Understanding The Physician’s Care Priorities Has Benefits for the Provider, for the Patient and for Audiology

Donna M. Zulman, M.D. wrote in a recently published JAMA article about Francis Peabody’s presentation to Harvard Medical School, 90 years ago, about the complex and deeply human experience of illness, that “the secret of the care of the patient is in caring for the patient”. This is such a powerful observation, wrote Doctor Zulman, that we must know more.

Those who create marketing programs for the world of audiology, as they seek to enter the world of medicine to access new patients, would do well to internalize those words, and contemplate how they may bring additional solutions that help the physician meet their daily challenges in the comprehensive care of their patients.

Let’s address the following physician priorities. “Efficacy, Side Effects, and Cost”, with an emphasis on “efficacy”. Whether the physician is deliberating about a new medication, an innovative treatment process, or a proven surgical procedure, “efficacy”, (it works!) always comes first.

How can audiology help? The very definition of “Patient Engagement” provides us with some answers: “Providers and patients working together to improve health. A patient’s engagement in healthcare contributes to improved health outcomes, and information technologies can support engagement. Patients want to be engaged in their healthcare decision-making process, and those who are engaged as decision-makers in their care tend to be healthier and have better outcomes”. (Ref: Patient Engagement, Health IT Topics, HIMSS 6/13/2016).

Audiology hearing care professionals can ensure that the patient can hear the physicians verbal instructions. We can make sure that we provide testing and treatment for at risk patient populations, (diabetics, smokers, cardiovascular disease patients, those exposed to toxic noise, and the aged patient to name a few) to reduce the unacceptably high incidence of depression in these patients with untreated hearing loss. (Approximately 12 percent, versus 6 percent for those whose hearing loss has been treated). Depression is a significant risk-factor for non-compliance with medical treatment. Compared with non-depressed patients, the odds are 3 times greater that depressed patients will be non-compliant, or not engaged, with medical treatment recommendations.

Age related hearing loss has been found to be independently associated with poor cognitive functioning and incident dementia. Those with mild, moderate, and severe hearing loss had a 2-, 3-, and 5-fold increased risk of developing dementia, respectively. Although the effects of Age Related Hearing Loss on cognitive pathways have yet to be fully elucidated, its effects on impaired verbal communication and reduced social engagement are commonly accepted. Ref: F. Lin M.D. JAMA, March 21, 2012 – Vol 307, No 11.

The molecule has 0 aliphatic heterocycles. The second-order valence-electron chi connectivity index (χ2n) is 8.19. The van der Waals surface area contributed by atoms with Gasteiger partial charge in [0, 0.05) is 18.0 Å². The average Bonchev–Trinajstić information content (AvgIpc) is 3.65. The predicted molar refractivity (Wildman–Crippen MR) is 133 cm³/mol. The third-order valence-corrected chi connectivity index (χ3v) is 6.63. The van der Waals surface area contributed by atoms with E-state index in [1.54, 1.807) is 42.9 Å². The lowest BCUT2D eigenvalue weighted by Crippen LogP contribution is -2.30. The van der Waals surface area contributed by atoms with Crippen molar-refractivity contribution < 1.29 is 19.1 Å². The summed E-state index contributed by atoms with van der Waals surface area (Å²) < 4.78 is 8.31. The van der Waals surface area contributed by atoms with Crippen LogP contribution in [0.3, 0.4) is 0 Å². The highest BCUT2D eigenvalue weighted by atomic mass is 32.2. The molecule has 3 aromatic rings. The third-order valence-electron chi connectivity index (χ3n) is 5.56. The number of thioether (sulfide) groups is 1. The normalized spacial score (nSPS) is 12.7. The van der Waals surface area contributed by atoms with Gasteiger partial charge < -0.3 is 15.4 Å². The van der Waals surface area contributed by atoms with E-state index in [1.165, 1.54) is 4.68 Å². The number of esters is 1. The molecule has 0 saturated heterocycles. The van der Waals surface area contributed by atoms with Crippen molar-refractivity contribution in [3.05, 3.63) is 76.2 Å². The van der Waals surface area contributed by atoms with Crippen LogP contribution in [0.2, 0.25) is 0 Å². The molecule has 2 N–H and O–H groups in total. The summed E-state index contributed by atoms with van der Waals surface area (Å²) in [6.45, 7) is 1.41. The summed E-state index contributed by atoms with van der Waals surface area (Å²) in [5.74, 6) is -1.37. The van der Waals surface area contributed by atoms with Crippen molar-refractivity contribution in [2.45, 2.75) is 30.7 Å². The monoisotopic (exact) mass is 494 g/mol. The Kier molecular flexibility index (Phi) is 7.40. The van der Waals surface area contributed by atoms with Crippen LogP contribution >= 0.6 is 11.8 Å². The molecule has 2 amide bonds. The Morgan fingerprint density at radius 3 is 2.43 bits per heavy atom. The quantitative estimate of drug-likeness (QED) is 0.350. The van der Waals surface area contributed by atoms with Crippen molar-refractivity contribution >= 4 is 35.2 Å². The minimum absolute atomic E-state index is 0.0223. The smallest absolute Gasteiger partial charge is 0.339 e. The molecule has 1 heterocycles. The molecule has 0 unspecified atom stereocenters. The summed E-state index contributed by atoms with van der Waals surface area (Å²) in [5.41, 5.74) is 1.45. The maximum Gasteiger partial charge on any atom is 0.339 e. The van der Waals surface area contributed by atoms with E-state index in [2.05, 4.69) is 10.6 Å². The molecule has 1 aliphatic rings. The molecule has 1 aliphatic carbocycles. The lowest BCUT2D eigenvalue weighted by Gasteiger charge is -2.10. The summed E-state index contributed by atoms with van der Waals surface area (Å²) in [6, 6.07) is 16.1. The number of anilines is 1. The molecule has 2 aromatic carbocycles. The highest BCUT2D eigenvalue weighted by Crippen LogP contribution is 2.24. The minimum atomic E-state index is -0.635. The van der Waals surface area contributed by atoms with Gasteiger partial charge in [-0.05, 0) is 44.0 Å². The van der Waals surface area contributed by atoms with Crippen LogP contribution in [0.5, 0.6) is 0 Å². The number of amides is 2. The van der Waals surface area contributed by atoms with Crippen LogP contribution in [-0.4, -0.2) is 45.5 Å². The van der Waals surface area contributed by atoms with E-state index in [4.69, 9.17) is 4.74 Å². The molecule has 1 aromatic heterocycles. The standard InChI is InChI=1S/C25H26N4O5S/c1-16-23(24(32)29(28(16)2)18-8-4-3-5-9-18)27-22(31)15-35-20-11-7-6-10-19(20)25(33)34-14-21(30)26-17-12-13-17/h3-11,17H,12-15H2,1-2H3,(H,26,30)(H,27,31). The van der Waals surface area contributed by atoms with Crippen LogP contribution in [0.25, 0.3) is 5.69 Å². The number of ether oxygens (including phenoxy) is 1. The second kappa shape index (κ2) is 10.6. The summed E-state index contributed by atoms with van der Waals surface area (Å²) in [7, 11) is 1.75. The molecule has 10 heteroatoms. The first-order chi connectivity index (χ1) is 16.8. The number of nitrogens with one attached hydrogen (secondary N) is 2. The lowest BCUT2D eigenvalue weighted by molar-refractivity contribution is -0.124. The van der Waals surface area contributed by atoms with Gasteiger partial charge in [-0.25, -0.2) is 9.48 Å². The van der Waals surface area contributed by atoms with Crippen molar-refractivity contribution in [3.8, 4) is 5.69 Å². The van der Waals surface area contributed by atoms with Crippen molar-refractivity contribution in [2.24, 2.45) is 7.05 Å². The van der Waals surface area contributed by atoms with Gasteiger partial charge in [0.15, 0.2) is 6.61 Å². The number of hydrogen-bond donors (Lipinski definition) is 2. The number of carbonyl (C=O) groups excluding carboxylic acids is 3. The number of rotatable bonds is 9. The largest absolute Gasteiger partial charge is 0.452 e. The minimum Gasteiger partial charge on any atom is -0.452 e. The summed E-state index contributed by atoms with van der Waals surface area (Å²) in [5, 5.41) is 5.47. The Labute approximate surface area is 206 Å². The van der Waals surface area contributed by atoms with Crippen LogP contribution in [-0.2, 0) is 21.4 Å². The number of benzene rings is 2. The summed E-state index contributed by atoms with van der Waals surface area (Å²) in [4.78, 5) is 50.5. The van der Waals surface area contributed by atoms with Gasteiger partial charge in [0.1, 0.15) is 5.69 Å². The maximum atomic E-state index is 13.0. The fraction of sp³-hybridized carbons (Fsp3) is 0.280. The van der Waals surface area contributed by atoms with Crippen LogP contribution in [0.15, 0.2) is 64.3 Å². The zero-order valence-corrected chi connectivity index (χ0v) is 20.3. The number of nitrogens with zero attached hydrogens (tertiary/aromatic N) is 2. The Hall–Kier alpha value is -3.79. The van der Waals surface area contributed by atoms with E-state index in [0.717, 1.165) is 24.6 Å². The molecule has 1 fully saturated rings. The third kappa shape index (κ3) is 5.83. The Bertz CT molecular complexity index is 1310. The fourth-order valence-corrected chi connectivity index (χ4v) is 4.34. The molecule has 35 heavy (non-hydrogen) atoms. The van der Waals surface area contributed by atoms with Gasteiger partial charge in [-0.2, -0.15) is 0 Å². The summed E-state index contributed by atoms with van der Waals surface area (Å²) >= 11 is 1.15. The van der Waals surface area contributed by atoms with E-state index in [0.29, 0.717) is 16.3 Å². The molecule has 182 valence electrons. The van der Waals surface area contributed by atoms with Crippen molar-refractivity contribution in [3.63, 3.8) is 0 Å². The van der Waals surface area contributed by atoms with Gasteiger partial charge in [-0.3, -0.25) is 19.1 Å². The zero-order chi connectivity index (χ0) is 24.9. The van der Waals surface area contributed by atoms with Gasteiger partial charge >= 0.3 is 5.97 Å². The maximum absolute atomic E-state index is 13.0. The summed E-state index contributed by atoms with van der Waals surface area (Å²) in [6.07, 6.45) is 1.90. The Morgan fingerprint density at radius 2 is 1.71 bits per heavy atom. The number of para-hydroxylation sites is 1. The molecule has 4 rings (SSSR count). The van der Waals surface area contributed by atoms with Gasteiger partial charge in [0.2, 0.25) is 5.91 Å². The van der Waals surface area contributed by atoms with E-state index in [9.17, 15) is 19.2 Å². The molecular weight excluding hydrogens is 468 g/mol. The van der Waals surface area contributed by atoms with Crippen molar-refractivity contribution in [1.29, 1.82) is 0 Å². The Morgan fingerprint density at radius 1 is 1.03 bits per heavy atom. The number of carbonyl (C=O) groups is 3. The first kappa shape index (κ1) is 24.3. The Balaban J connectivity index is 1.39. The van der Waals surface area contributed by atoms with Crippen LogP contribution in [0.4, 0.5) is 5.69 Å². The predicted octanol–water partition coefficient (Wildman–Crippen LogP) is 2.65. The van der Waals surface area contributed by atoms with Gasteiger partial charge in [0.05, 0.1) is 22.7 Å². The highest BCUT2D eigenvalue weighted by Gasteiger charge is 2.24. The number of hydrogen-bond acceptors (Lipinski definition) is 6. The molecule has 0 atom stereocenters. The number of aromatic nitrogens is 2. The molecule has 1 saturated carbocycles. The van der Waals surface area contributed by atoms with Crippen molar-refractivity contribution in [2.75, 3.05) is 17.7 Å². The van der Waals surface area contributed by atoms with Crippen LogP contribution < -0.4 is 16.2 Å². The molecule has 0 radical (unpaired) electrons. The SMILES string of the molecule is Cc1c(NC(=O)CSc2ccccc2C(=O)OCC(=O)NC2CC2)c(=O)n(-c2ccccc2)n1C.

Older adults with mild-to-moderate hearing loss performed poorer on cognitive tests than those of the same age who had good hearing. Most of a physicians directions to his/her patients are verbal. A patient with hearing loss and cognitive decline has to be at risk for “lack of engagement”, thus delaying or aborting the likelihood of achieving efficacy, and a potential improvement in quality of life. Hearing healthcare professionals can help alleviate the risk to the ARHL patient by testing and treating the hearing loss.

Audiology providers can altruistically distribute authoritative research about the various life-style related co-morbid conditions that are proven to be independent risk factors for hearing loss, so that the physician may be more effective with his or her “risk versus benefit” counseling. More patients will get care! Audiology may provide further benefit for the physician as they seek efficacy, improvement in patient quality of life, and an overall lower cost of care by providing patient education material about the disease state of hearing loss, in both English and Spanish. Poor health literacy causes limitations for patients that are clearly hazardous to health.

By hearing healthcare providers seeking partnerships in patient care with primary care physicians, audiology can help improve communication between physician and patient in the exam room, may alleviate a significant cause of depression which is a barrier to care, and may improve the patients understanding of their diagnosis so that they are “engaged enough to be decision-makers in their care, become healthier, and achieve better outcomes”.

When providers, patients, and hearing care specialists work together to improve health we have a compelling mission we can all believe in!

I respectfully thank you for your interest.

Bob Tysoe